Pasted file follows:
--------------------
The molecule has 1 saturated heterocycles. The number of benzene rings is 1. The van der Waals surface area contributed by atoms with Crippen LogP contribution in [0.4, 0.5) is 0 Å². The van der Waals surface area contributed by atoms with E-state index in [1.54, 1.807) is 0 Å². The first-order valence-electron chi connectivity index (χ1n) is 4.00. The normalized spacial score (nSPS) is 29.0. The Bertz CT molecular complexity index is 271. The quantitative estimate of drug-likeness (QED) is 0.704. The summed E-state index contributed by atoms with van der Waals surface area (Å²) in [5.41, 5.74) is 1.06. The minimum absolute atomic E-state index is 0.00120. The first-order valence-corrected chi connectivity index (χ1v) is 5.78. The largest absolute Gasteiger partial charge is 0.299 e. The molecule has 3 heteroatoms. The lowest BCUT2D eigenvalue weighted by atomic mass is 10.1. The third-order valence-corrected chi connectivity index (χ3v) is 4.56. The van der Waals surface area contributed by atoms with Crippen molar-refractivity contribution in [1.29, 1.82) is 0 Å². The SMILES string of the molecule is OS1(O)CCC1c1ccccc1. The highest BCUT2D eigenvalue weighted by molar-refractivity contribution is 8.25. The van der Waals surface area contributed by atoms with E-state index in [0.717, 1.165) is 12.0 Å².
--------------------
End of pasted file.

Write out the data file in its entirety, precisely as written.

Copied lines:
The molecule has 1 saturated heterocycles. The number of benzene rings is 1. The van der Waals surface area contributed by atoms with Crippen LogP contribution in [0.4, 0.5) is 0 Å². The van der Waals surface area contributed by atoms with E-state index in [1.54, 1.807) is 0 Å². The first-order valence-electron chi connectivity index (χ1n) is 4.00. The normalized spacial score (nSPS) is 29.0. The Bertz CT molecular complexity index is 271. The quantitative estimate of drug-likeness (QED) is 0.704. The summed E-state index contributed by atoms with van der Waals surface area (Å²) in [5.41, 5.74) is 1.06. The minimum absolute atomic E-state index is 0.00120. The first-order valence-corrected chi connectivity index (χ1v) is 5.78. The largest absolute Gasteiger partial charge is 0.299 e. The molecule has 3 heteroatoms. The lowest BCUT2D eigenvalue weighted by atomic mass is 10.1. The third-order valence-corrected chi connectivity index (χ3v) is 4.56. The van der Waals surface area contributed by atoms with Crippen molar-refractivity contribution in [1.29, 1.82) is 0 Å². The SMILES string of the molecule is OS1(O)CCC1c1ccccc1. The highest BCUT2D eigenvalue weighted by molar-refractivity contribution is 8.25. The van der Waals surface area contributed by atoms with E-state index in [0.717, 1.165) is 12.0 Å².